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Diagnostic and Treatment Options

Diagnostic and Treatment Options CMV Gastrointestinal Disease Diagnostic and Treatment Options • • • By Sheila Hutman of managing this debilitating infection is identifying the virus correctly. Douglas Now that treatment is available for now found in up to 90 percent of autopsies of HIV-infected patients.2-3 It is a major cause of illness among transplant recipients and AIDS patients and has a significant effect on survival in both groups. sites, or groups do this, even if they appear endoscopically radiologically normal," he said. Not all nor do all pathologists look for CMV inclusions painstakingly gastrointestinal cytomegalovirus (CMV) disease, the trickiest part Incidence of Gastrointestinal Disease in AIDS Patients Clinical cent of PWAs suffer from Dieterich, M.D., Assistant Professor of Medicine at New York University Medical Center, illustrates the difficulty of arriving at an accurate diagnosis in a description of his first patient with CMV colitis: A 35 year old homosexual male was admitted to Bellevue Hospital with diarrhea, dehydration, and cachexia. All stool tests were negative with several repetitions. After replacement of fluids and electrolytes, the patient was referred to the gastroenterology department with a possible diagnosis of "gay-related immunodeficiency" or GRID. Colonoscopy revealed patchy colitis and a very large, cavernous rectosigmoid http://www.deepdyve.com/assets/images/DeepDyve-Logo-lg.png AIDS Patient Care Mary Ann Liebert

Diagnostic and Treatment Options

AIDS Patient Care , Volume 5 (6) – Dec 1, 1991

Diagnostic and Treatment Options

AIDS Patient Care , Volume 5 (6) – Dec 1, 1991

Abstract

CMV Gastrointestinal Disease Diagnostic and Treatment Options • • • By Sheila Hutman of managing this debilitating infection is identifying the virus correctly. Douglas Now that treatment is available for now found in up to 90 percent of autopsies of HIV-infected patients.2-3 It is a major cause of illness among transplant recipients and AIDS patients and has a significant effect on survival in both groups. sites, or groups do this, even if they appear endoscopically radiologically normal," he said. Not all nor do all pathologists look for CMV inclusions painstakingly gastrointestinal cytomegalovirus (CMV) disease, the trickiest part Incidence of Gastrointestinal Disease in AIDS Patients Clinical cent of PWAs suffer from Dieterich, M.D., Assistant Professor of Medicine at New York University Medical Center, illustrates the difficulty of arriving at an accurate diagnosis in a description of his first patient with CMV colitis: A 35 year old homosexual male was admitted to Bellevue Hospital with diarrhea, dehydration, and cachexia. All stool tests were negative with several repetitions. After replacement of fluids and electrolytes, the patient was referred to the gastroenterology department with a possible diagnosis of "gay-related immunodeficiency" or GRID. Colonoscopy revealed patchy colitis and a very large, cavernous rectosigmoid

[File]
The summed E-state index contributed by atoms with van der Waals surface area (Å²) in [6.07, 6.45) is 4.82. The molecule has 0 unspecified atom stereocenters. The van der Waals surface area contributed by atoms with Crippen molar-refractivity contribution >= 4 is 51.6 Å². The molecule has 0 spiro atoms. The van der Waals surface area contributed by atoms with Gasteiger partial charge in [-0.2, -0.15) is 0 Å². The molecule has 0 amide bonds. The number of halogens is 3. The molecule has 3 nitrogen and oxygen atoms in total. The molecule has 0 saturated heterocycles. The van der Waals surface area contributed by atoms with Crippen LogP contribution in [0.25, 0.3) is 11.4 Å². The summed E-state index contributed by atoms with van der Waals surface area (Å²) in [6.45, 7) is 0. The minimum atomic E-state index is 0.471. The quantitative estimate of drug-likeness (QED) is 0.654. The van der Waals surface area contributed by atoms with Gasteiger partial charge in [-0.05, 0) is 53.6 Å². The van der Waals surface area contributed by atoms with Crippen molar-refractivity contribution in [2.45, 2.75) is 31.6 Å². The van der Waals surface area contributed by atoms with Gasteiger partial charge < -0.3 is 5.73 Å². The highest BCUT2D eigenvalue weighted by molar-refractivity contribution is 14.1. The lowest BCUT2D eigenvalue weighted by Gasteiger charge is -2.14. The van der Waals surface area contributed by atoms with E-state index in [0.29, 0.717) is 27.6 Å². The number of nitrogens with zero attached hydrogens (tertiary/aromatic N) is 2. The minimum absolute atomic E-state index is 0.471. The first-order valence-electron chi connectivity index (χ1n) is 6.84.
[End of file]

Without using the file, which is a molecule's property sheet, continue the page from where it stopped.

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Publisher
Mary Ann Liebert
Copyright
Copyright 1991 Mary Ann Liebert, Inc.
Subject
CMV Gastrointestinal Disease
ISSN
0893-5068
eISSN
1557-7449
DOI
10.1089/apc.1991.5.282
Publisher site
See Article on Publisher Site

Abstract

CMV Gastrointestinal Disease Diagnostic and Treatment Options • • • By Sheila Hutman of managing this debilitating infection is identifying the virus correctly. Douglas Now that treatment is available for now found in up to 90 percent of autopsies of HIV-infected patients.2-3 It is a major cause of illness among transplant recipients and AIDS patients and has a significant effect on survival in both groups. sites, or groups do this, even if they appear endoscopically radiologically normal," he said. Not all nor do all pathologists look for CMV inclusions painstakingly gastrointestinal cytomegalovirus (CMV) disease, the trickiest part Incidence of Gastrointestinal Disease in AIDS Patients Clinical cent of PWAs suffer from Dieterich, M.D., Assistant Professor of Medicine at New York University Medical Center, illustrates the difficulty of arriving at an accurate diagnosis in a description of his first patient with CMV colitis: A 35 year old homosexual male was admitted to Bellevue Hospital with diarrhea, dehydration, and cachexia. All stool tests were negative with several repetitions. After replacement of fluids and electrolytes, the patient was referred to the gastroenterology department with a possible diagnosis of "gay-related immunodeficiency" or GRID. Colonoscopy revealed patchy colitis and a very large, cavernous rectosigmoid

Journal

AIDS Patient CareMary Ann Liebert

Published: Dec 1, 1991

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